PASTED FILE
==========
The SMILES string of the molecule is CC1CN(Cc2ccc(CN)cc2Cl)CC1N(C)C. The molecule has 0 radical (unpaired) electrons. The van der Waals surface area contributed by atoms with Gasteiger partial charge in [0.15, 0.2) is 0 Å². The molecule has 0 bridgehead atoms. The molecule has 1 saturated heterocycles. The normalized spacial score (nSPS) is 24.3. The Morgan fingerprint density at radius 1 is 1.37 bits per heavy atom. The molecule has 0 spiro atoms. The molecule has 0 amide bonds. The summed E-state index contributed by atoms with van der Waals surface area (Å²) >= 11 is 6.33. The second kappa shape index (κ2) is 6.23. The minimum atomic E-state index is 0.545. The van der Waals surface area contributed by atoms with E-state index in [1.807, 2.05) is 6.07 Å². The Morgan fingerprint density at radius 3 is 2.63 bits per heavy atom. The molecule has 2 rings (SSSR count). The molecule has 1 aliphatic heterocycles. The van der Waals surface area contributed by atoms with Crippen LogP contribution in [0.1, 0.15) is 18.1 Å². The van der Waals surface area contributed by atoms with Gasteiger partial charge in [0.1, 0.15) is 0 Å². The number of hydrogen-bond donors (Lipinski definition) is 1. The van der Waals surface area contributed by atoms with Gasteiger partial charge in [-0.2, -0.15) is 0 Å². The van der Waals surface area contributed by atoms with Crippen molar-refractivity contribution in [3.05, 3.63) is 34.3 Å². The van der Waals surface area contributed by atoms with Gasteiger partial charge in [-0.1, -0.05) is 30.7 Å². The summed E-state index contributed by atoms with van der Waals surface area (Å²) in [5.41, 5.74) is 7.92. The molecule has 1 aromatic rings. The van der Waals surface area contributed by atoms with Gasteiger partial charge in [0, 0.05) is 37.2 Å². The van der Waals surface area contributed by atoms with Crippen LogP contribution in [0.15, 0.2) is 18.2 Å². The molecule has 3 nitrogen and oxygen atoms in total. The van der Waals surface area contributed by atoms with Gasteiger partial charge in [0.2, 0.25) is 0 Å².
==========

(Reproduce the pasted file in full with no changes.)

The SMILES string of the molecule is CC1CN(Cc2ccc(CN)cc2Cl)CC1N(C)C. The molecule has 0 radical (unpaired) electrons. The van der Waals surface area contributed by atoms with Gasteiger partial charge in [0.15, 0.2) is 0 Å². The molecule has 0 bridgehead atoms. The molecule has 1 saturated heterocycles. The normalized spacial score (nSPS) is 24.3. The Morgan fingerprint density at radius 1 is 1.37 bits per heavy atom. The molecule has 0 spiro atoms. The molecule has 0 amide bonds. The summed E-state index contributed by atoms with van der Waals surface area (Å²) >= 11 is 6.33. The second kappa shape index (κ2) is 6.23. The minimum atomic E-state index is 0.545. The van der Waals surface area contributed by atoms with E-state index in [1.807, 2.05) is 6.07 Å². The Morgan fingerprint density at radius 3 is 2.63 bits per heavy atom. The molecule has 2 rings (SSSR count). The molecule has 1 aliphatic heterocycles. The van der Waals surface area contributed by atoms with Crippen LogP contribution in [0.1, 0.15) is 18.1 Å². The van der Waals surface area contributed by atoms with Gasteiger partial charge in [0.1, 0.15) is 0 Å². The number of hydrogen-bond donors (Lipinski definition) is 1. The van der Waals surface area contributed by atoms with Gasteiger partial charge in [-0.2, -0.15) is 0 Å². The van der Waals surface area contributed by atoms with Crippen molar-refractivity contribution in [3.05, 3.63) is 34.3 Å². The van der Waals surface area contributed by atoms with Gasteiger partial charge in [-0.1, -0.05) is 30.7 Å². The summed E-state index contributed by atoms with van der Waals surface area (Å²) in [5.41, 5.74) is 7.92. The molecule has 1 aromatic rings. The van der Waals surface area contributed by atoms with Gasteiger partial charge in [0, 0.05) is 37.2 Å². The van der Waals surface area contributed by atoms with Crippen LogP contribution in [0.15, 0.2) is 18.2 Å². The molecule has 3 nitrogen and oxygen atoms in total. The van der Waals surface area contributed by atoms with Gasteiger partial charge in [0.2, 0.25) is 0 Å².